Remington R4095 Mystery

The Remington Corporation and the knives that they built have influenced the U.S. cutlery industry more than nearly any other manufacturer. From the time America was settled, to the end of WWI, American knife companies struggled to compete with Britain and German imports, but events that occurred during and after the First World War led to a great change in this phenomenon. Unprecedented opportunities arose, and Remington stepped up to seize the moment. In the process, they created some of today's most prized collectables. In an ironic twist, the next World War played the greatest role in ending the company’s domination of the industry.
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OLDE CUTLER
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Remington R4095 Mystery

Post by OLDE CUTLER » Mon Mar 26, 2018 5:03 pm

I picked up this Remington Acorn shield R4095 recently. I have it apart now in the rebuild process. Photo shows it with temporary pins.
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It had a broken awl blade, and a bad spey blade, which was not a problem because I had another acorn donor knife. Anyway when I get the thing home and get to looking at it, I thought the layout of the knife was a little odd. I have other acorn Remingtons, and all of the ones I own have the punch by itself on the opposite end from the master blade. This one you can see has the awl on the same end as the master with the spey on the opposite end by itself. So I got out a book I have (Ritchie & Stewart Guide #5) to see if there are any photos of this model and there actually is a drawing of a R4095 on page 682.
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However, this drawing shows another, differing layout. It shows the master blade to the front (acorn side) and the awl behind it. The way the Remington awls are made would seem to make it impossible to assemble a knife this way, as the offset of the awl would lay on top of the master blade and make opening the knife impossible. So I start thinking maybe the knife has been apart before and was incorrectly assembled. After I got it apart, measuring the thickness of the springs compared to the blades means it could only be assembled one way. And that is the way it was when I got it. I have been looking for an actual photo of a R4095, but thus far have not found one, despite looking at hundreds of acorn knife photos on Yahoo, Bing, Google, and AAPK. The thought also occurred to me that the artist who drew the picture of the R4095 just made a mistake and drew it incorrectly. This knife also uses a thinner than normal spey blade with a spacer beside it to get the spey to lie next to the master blade correctly. Any Remington collectors have a R4095 or know why it was assembled differently than almost all other acorns?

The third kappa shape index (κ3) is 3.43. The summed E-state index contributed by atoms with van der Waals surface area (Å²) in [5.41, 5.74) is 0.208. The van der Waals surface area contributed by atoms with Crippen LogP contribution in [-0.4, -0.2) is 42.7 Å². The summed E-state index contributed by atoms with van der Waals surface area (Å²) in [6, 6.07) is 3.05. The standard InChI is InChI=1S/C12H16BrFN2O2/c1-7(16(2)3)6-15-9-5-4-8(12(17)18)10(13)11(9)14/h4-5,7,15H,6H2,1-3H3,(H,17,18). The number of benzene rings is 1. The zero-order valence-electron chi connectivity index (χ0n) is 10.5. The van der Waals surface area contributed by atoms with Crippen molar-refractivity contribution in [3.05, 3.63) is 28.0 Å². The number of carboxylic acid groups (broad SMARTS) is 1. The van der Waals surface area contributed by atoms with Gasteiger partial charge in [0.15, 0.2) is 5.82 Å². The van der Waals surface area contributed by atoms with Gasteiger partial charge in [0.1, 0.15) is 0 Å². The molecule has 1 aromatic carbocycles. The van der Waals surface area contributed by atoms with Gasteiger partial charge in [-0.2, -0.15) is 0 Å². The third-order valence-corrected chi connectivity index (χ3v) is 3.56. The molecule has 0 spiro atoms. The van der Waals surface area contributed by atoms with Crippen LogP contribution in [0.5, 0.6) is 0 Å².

"Sometimes even the blind chicken finds corn"

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peanut740
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Re: Remington R4095 Mystery

Post by peanut740 » Mon Mar 26, 2018 8:16 pm

I've had R4095's with the punch blade on either side. ::shrug::
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OLDE CUTLER
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Re: Remington R4095 Mystery

Post by OLDE CUTLER » Tue Mar 27, 2018 2:45 pm

peanut740 wrote:I've had R4095's with the punch blade on either side. ::shrug::
Wow, that is kinda strange, two different configurations of the same knife number.
"Sometimes even the blind chicken finds corn"

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espn77
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Re: Remington R4095 Mystery

Post by espn77 » Tue Mar 27, 2018 3:08 pm

I guess I wouldn't call it common but I've seen a few things that don't match the original catelog and sure don't match the modern books. They had employees that showed up to work on Monday morning hungover in the 30's just like we do today. ::shrug::

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